I should say that this same dental assistant allowed Rachel to chose a blue toothbrush, because it's fine for girls to choose blue over pink (it's just not fine for boys to choose pink over blue). I don't think this is because feminism has done its job because there are still very real inequalities between the sexes—Earhart mentions that in the 1930s women were (still) fighting to be called "pilots" rather than "sweethearts of the air" or "ladybirds" or similar names. We're still trying to earn names for ourselves in other facets of society—rather I think it's because it's alright in our society to appear more masculine but it's "weak" to appear too feminine. And I don't think that's because of feminism (the goal of which is not to make pink better than blue or make blue the new pink); rather I think it's what feminism is trying to battle altogether (pink and blue are equally good choices).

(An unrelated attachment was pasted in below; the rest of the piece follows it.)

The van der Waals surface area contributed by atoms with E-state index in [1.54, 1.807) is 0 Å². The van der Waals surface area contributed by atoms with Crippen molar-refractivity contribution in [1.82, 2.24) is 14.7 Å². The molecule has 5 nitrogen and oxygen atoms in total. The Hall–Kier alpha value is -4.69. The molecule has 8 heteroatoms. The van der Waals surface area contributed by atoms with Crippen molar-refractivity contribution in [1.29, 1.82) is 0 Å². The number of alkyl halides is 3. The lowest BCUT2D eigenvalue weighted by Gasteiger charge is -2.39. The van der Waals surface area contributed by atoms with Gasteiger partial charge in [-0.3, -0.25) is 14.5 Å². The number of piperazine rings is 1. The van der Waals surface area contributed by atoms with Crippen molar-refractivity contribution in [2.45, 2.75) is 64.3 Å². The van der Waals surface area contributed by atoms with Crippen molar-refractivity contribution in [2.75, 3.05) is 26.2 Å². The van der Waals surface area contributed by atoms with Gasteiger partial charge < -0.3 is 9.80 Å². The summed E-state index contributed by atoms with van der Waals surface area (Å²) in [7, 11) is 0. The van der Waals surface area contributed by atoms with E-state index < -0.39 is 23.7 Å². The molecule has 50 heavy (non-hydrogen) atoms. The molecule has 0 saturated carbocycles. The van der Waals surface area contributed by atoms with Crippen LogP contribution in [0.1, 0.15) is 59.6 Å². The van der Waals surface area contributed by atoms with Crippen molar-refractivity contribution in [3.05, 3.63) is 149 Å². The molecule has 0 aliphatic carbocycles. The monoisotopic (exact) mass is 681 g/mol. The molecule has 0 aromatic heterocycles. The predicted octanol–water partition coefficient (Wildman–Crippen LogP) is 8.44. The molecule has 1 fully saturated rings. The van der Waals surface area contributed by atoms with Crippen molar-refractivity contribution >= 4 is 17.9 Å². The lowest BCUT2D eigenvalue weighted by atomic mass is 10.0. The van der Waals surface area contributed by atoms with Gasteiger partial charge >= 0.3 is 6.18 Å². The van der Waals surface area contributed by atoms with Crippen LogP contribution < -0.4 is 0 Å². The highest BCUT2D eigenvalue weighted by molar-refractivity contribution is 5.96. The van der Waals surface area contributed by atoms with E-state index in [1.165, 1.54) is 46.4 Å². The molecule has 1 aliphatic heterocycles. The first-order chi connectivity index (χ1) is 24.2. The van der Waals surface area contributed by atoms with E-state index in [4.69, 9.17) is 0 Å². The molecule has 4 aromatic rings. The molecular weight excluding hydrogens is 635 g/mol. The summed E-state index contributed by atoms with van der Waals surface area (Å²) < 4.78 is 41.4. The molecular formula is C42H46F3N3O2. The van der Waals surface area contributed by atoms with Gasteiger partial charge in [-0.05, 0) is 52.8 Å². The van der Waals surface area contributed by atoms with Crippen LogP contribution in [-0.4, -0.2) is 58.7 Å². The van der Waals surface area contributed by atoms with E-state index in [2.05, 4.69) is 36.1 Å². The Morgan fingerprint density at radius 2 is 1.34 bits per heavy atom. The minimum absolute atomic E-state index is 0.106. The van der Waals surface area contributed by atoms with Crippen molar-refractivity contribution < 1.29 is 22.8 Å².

I'm sure I'm explaining that all very poorly, so I'll move on.

One guess Earhart got right was that air travel would take over rail travel. That is especially true in North America, I think. Going by train is much more common in Europe and Asia, I'd imagine, than in North America. Of course, I didn't look up any information to back that up; I'm flying by the seat of my pants. (Here: I looked stuff up and my imaginings were correct).

I love when she says, "What about trans-atlantic flying? Of course that will come—and, according to good reports, sooner than most people believe," (p. 207) because what she didn't say, of course, was that she was nearly ready to embark on her solo flight across the Atlantic Ocean.